I’m teaching a particularly great bunch of students right now in a traditional classroom. No PowerPoint, even, which is the first in a while for me. They throw questions and challenges at me left and right, they challenge each other, they bring up things they learn in other classes, they detain me for far too long after class asking question after question. I never make it back to my car alone; a student is always accompanying me, blathering. I love it. I look forward to going to class. I don’t know if I can touch them the way my favorite teaches have touched me, but it’s a hell of a lot more likely under these circumstances.

There is something special about the relationships in a classroom: both teacher-student and student-student. The flow of discussion, the building of a relatioship rather than the mere imparting of information. And online classes remove the presence of others which has in itself such an intellectual power. I mean anyone can find syllabi online and just read all the books on it. You’ll learn a lot but will be missing something, too – that kind of love which really changes your life.

UPDATED: In answer to some comments, I am not advocating getting rid of online classes. They are cost-effective, and for some people they are an opportunity for some education that they would otherwise get. I’m just saying it does come at some cost. Some of the people who get the most benefit from seeing their peers intellectually excited are people who went to underfunded, low-performing high schools. Alas, they are the most likely to benefit from the cost-effectiveness of an online class.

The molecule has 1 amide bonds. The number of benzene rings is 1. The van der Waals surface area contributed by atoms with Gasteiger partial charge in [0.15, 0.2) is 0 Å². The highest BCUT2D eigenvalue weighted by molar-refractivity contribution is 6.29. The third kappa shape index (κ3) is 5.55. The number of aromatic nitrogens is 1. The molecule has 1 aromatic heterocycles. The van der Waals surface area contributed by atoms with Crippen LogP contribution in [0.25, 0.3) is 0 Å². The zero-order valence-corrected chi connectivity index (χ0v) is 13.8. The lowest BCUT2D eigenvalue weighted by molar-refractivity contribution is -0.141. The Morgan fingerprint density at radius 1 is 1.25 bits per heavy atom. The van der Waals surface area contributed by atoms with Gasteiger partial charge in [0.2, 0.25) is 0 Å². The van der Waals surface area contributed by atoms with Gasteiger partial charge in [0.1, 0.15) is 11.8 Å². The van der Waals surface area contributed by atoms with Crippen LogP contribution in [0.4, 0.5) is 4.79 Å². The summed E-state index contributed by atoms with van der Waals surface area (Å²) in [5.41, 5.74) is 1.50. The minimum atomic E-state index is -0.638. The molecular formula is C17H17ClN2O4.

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26 thoughts on “Log in, glaze over, tune out

  1. But is the nurturing relationship the cause of better learning, or the result?

    In my personal experience, a good relationship with a teacher has only developed after, or because of how much I’ve learned from them.

    • I’m not sure. Could be sort of cyclical: good teaching inspires love which inspires greater learning. But even initially the material comes gripping when it is presented through the medium of a person who knows it well. And wen you catch on to the social interactions that are pushing you toward finding this stuff exiting.

       

  2. There are some classes that really need the discussion — it’s fundamentally liberal arts’ lifeblood — the communication between people.

    There was a Logic course taught at CMU that was online. CS students took it for an “easy A” (aka “please let me sleep through something”) while taking their Systems course (which, at half the credit hours for a semester, was still WAY too undercredited).

    I’m pretty sure they walked away with about what you’d expect — a little more knowledge,a nd mostly things they already knew.

    I think instead of online classes, some classes may benefit from either “breakout sessions” (thou must find other students, and Talk with Them — there will be no schedule), or more limited classtime.

  3. One of the middle schools we looked at for our youngest daughter does something they call ‘looping’. When the kids start 6th grade they get a set of teachers for their grade. Those teachers then stay with them for all three years, moving forward to 7th and 8th grade. When it was explained to us they said that after the kids return fromm summer break they hit the ground running because there is no getting-to-know-you period. They estimated that over the three years the kids got an extra 3 months of quality learning.

    I was also impressed that test scores had gone up 30% since they implemented the plan. It seems that building relationships with the teachers is exactly what is happening and it’s working.

    • That’s kind of awesome, unless you draw a crappy teacher, and then it would be hell on earth for a grade schooler.